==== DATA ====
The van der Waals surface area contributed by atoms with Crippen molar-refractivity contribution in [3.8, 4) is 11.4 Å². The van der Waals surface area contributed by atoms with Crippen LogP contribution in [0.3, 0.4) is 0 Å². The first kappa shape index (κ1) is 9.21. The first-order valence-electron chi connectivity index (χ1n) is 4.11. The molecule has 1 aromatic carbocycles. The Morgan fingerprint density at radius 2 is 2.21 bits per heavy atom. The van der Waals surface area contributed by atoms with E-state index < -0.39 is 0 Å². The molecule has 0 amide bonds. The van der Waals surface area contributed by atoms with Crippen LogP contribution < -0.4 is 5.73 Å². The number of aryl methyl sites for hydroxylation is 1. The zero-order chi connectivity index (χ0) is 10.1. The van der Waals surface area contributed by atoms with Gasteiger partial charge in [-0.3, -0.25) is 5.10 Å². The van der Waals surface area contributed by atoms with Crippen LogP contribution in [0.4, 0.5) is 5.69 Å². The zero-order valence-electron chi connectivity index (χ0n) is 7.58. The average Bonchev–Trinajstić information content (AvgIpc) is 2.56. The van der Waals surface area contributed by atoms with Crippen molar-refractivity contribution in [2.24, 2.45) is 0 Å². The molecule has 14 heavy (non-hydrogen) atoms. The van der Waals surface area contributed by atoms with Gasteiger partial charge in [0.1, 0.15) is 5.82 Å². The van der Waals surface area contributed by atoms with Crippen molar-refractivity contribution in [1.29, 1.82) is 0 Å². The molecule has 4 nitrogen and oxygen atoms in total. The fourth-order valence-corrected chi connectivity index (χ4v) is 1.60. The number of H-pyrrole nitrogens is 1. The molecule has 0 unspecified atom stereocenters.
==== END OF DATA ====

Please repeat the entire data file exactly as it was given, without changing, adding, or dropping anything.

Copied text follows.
The van der Waals surface area contributed by atoms with Crippen molar-refractivity contribution in [3.8, 4) is 11.4 Å². The van der Waals surface area contributed by atoms with Crippen LogP contribution in [0.3, 0.4) is 0 Å². The first kappa shape index (κ1) is 9.21. The first-order valence-electron chi connectivity index (χ1n) is 4.11. The molecule has 1 aromatic carbocycles. The Morgan fingerprint density at radius 2 is 2.21 bits per heavy atom. The van der Waals surface area contributed by atoms with E-state index < -0.39 is 0 Å². The molecule has 0 amide bonds. The van der Waals surface area contributed by atoms with Crippen LogP contribution < -0.4 is 5.73 Å². The number of aryl methyl sites for hydroxylation is 1. The zero-order chi connectivity index (χ0) is 10.1. The van der Waals surface area contributed by atoms with Gasteiger partial charge in [-0.3, -0.25) is 5.10 Å². The van der Waals surface area contributed by atoms with Crippen LogP contribution in [0.4, 0.5) is 5.69 Å². The zero-order valence-electron chi connectivity index (χ0n) is 7.58. The average Bonchev–Trinajstić information content (AvgIpc) is 2.56. The van der Waals surface area contributed by atoms with Crippen molar-refractivity contribution in [2.24, 2.45) is 0 Å². The molecule has 14 heavy (non-hydrogen) atoms. The van der Waals surface area contributed by atoms with Gasteiger partial charge in [0.1, 0.15) is 5.82 Å². The van der Waals surface area contributed by atoms with Crippen molar-refractivity contribution in [1.29, 1.82) is 0 Å². The molecule has 4 nitrogen and oxygen atoms in total. The fourth-order valence-corrected chi connectivity index (χ4v) is 1.60. The number of H-pyrrole nitrogens is 1. The molecule has 0 unspecified atom stereocenters.